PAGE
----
To describe the film’s individual segments on paper is not to do them many favors, even when they include such notionally hefty events as an armed hostage situation — as staged by Reichardt, returning to her trademark tender humanism after the icy genre stylings of “Night Moves,” surely the lowest-key such standoff in cinematic history. The first story centers on small-town lawyer Laura (Dern), introduced in the postcoital stages of an afternoon tryst with a married man — whose identity lends passive emotional complexity to a later section. Focus shifts to a legal case that has become something of a thorn in her side, as construction laborer Fuller (Jared Harris, devastatingly ragged) obstinately pursues an injury claim that a legal technicality prevents him from winning. Taking little heed of her counsel — because she’s a woman, Laura concludes with the weariness of experience — he implicates her in a more violent course of action.
Cut to Gina (Williams), discontentedly wrapping up a rural camping weekend with her husband, Ryan (James Le Gros), and perma-sullen teenage daughter Guthrie (Sara Rodier). Fatigued by tetchy family life, she pours her efforts into constructing a symbol of idealized domestic unity: a woodland weekend cottage that she intends to build, with preciously modish integrity, entirely from repurposed native materials. Yet this ostensibly noble goal entails a degree of selfish manipulation, as she and Ryan press on doddery family friend (Albert) to sell them the reserve of vintage sandstone on his property.
Drily satirizing the opportunistic exploitation of tradition in the American heartland, Gina’s story is the most coolly oblique of the three. What follows is the most bittersweetly open-hearted, as a nameless Native American horse rancher (the revelatory Lily Gladstone) aimlessly seeks a personal connection at an adult education center. Stumbling by chance into a class on educational law for teachers, she develops an intense but innocent fascination with its young tutor, Beth (Stewart), a socially awkward law graduate who lives many towns over. The two develop a mutually bemused rapport over post-class diner meals, though when Beth abruptly quits the job, the terms of their new, ambiguously platonic romance become harder to parse.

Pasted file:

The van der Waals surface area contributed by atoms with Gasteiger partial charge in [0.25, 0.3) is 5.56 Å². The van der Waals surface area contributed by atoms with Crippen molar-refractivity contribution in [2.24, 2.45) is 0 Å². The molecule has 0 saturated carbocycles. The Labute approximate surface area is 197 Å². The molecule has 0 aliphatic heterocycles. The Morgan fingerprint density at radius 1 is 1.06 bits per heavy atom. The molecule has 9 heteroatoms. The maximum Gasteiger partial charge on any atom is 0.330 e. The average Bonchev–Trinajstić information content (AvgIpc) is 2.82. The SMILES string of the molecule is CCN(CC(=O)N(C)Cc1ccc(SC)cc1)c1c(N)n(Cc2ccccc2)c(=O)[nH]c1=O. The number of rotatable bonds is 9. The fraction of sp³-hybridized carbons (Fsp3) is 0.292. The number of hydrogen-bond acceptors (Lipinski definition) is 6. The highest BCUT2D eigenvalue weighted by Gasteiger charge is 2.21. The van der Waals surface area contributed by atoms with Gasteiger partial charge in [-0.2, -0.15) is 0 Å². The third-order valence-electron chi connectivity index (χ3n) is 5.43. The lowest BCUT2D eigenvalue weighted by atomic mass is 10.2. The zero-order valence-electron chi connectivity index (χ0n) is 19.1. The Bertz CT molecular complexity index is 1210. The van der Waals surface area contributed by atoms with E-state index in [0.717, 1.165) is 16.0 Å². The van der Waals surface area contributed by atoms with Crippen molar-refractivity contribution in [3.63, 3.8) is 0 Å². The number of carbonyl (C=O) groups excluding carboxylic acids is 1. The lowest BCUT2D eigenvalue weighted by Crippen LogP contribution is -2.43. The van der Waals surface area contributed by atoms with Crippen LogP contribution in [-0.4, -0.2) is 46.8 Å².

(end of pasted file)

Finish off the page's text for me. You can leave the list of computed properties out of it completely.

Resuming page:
There are no tidily concrete thematic ties to be found between these slender, piquant slices of life, though all touch on the generalities of human alienation and solitude for which E.M. Forster issued the poetic prescription to “only connect.” As with Reichardt’s more streamlined miniatures, regional detail accounts for much of the film’s lingering resonance, as her characters are molded by (and, in some cases, rail against) the landscape they inhabit. “Certain Women” is the director’s fifth film to be set against the pregnant skies and cornbread-colored grasslands of America’s Northwest — painted with misty iridescence on 16mm by Reichardt’s reliably brilliant cinematographer Christopher Blauvelt — and there’s a not-wholly-rueful sense here of indigenous tradition and etiquette passing into history. All the women here, however put-upon, are independent in ways that defy their staid surroundings.
Though this is arguably the most illustrious ensemble Reichardt has ever had to hand, the pic’s performance style is as casually organic and democratic as in any of her more scrappily cast early projects. There’s complete onscreen parity, for example, between a relative newcomer like Gladstone and a megawatt star like Stewart — both unobtrusively superb — while Williams, in her third collaboration with Reichardt, underplays with terse modesty. Playing most recognizably to a star persona is Dern, if only because said persona has been built on the kind of creased, empathetic decency that makes her a Reichardt natural.